leanor Foa Dienstag

Byblos – Lebanese in NoMad

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In this constantly changing city, very few Manhattan neighborhoods have changed as rapidly as what is now called NoMad (north of Madison Square Park), especially around 29th Street west of Madison Avenue. Once a district of low rent retail and wholesale businesses, it’s in the midst of a dramatic revival, with new hotels, condos and restaurants attracting a young, hip, affluent crowd. It may still be a bit dingy around the edges, but not for long.

barInterior – Bar

Among the many fine places to dine is Byblos, a large, seriously Lebanese restaurant that moved, in 2012, from Murray Hill, where it flourished for 20 years.  It’s open for lunch and dinner seven days a week. Saturday evening is Lebanese Night, which means live music and belly dancing from 9:30 on. The kitchen is presided over by Restaurateur/Chef Sabeh Kachouch, and the front of the house by his wife, Sonia, a welcoming presence.

horsOlives, Radishes, etc.

Waiter pouringWaiter Pouring Water with a Flourish

InteriorInterior of Restaurant

If you love mezze – and who doesn’t – the ones whipped up at Byblos are as good as they get. Just the mezze alone would make a perfect lunch or light dinner, as well as a reasonably priced one.

FourMezze (top right, Hommus, Bottom Right,  Baba Ghannouj, Bottom Left, Muhammara)

You will be amazed by the restaurant’s rich, silky Hommus ($8), world’s away, in taste and texture, from the leaden stuff now sold in grocery stores. And one of my favorites, Baba Ghannouj ($9), whose foundation is grilled eggplant, is here beautifully studded with Pomegranates, which adds a fresh and delicious crunch to the otherwise creamy puree.

Most of us at the tasting were less familiar with Muhammara ($10), a dip made with red peppers, walnuts, pomegranate molasses, rice, chick peas and no cumin. (Lebanese cooking, unlike other mid eastern cuisines, does not incorporate cumin in its dishes.). It was one of our favorites.

So delicious were the mezze that I look forward to heading back to Byblos to try other Mezze, especially  their vegetarian Stuffed grape leaves and Zaatar pies.

Red Wine

White WineRed and White Lebanese Wines

If you like wine with your mezze, a perfect accompaniment is the restaurant’s reasonably priced and hard-to-find Lebanese wines.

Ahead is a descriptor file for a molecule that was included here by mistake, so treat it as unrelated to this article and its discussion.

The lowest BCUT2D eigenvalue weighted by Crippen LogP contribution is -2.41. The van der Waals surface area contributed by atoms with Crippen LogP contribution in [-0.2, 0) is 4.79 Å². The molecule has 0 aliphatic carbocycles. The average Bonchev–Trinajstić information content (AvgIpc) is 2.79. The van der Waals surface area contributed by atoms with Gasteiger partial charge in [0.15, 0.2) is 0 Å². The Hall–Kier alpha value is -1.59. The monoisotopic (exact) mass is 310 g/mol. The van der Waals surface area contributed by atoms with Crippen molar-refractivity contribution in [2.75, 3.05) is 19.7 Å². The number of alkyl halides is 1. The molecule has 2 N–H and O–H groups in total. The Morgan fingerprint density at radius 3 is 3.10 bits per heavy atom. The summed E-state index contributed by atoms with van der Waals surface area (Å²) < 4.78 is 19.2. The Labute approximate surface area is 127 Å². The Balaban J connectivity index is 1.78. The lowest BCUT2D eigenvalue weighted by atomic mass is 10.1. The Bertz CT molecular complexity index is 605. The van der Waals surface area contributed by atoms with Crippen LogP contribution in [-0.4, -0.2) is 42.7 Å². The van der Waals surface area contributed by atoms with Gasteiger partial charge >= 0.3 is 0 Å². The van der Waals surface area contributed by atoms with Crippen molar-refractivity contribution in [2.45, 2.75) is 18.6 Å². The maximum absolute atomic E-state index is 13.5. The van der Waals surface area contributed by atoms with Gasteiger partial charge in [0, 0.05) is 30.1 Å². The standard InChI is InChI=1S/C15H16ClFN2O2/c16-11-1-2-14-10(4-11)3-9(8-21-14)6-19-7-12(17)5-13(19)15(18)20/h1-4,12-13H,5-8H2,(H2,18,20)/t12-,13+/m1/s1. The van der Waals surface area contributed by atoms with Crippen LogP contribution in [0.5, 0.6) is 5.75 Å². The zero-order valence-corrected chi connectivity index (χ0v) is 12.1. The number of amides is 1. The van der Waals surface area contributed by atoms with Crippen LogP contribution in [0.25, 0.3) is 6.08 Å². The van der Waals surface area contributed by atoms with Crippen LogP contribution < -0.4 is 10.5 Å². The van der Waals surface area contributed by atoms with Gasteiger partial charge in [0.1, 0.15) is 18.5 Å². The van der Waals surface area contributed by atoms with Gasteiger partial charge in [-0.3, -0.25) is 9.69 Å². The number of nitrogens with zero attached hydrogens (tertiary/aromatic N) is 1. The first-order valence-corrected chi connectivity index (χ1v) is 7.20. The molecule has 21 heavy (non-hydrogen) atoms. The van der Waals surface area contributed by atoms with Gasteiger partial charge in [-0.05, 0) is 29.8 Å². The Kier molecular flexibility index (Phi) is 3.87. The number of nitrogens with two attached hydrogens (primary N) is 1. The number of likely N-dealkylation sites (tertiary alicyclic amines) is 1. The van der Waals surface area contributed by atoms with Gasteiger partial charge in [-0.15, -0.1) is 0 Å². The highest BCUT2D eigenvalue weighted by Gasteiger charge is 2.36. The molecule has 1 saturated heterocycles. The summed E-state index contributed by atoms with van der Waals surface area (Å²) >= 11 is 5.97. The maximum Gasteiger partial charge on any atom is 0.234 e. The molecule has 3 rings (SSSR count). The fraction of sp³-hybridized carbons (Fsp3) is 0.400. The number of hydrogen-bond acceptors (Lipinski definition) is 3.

soupKibbee with Laban

The most extraordinary and – to most of us – unique entrée was the Kibbee with Laban ($22). It’s composed of three hand-formed ovals of ground lamb mixed with cracked wheat and pine nuts, nestled in a specially seasoned hot yogurt sauce. The yogurt sauce was so rich, we were convinced it was actually heavy cream. The secret, it seems, is cornstarch. It keeps the yogurt from separating as it cooks. It’s a fantastic dish. Whatever you do, save room for it.

shishMixed Grill Shish Kebobs

Meat lovers will enjoy the classic Kebobs, although I found them fairly bland. They needed a more assertive spice marinade. However, I particularly liked the lemony Tabouli that accompanied the dish.

cheesecakeKanafe (Home Made Cheese Cake)

We were offered a very odd dessert, a so-called cheese cake composed of mozzarella, topped with sugar syrup, toasted vermicelli and pistachios. It didn’t work.  I would stick with the more traditional Homemade Baklawa (Filo dough baked with honey and nuts).

This is a reasonably priced, comfortable restaurant (tables are set wide apart) I would heartily recommend to friends, out-of-town guests and anyone working or living in the neighborhood. The restaurant was buzzing midweek, so reservations are definitely recommended.

Photos by Eleanor Foa Dienstag

Byblos 
80 Madison Avenue (Between 28th & 29th Streets)
212-687-0808
Hours:  Lunch – 11:30 a.m. to 3 p.m., Monday through Sunday
Dinner –  3 p.m. to 11 p.m., Monday through Sunday
Happy Hour  5 p.m. to 7 p.m., Monday through Friday  ($6 Lebanese Wines, $5 imported beers and $6 mezze)
Lebanese Night – 9:30 p.m. to 1:30 a.m., Saturday

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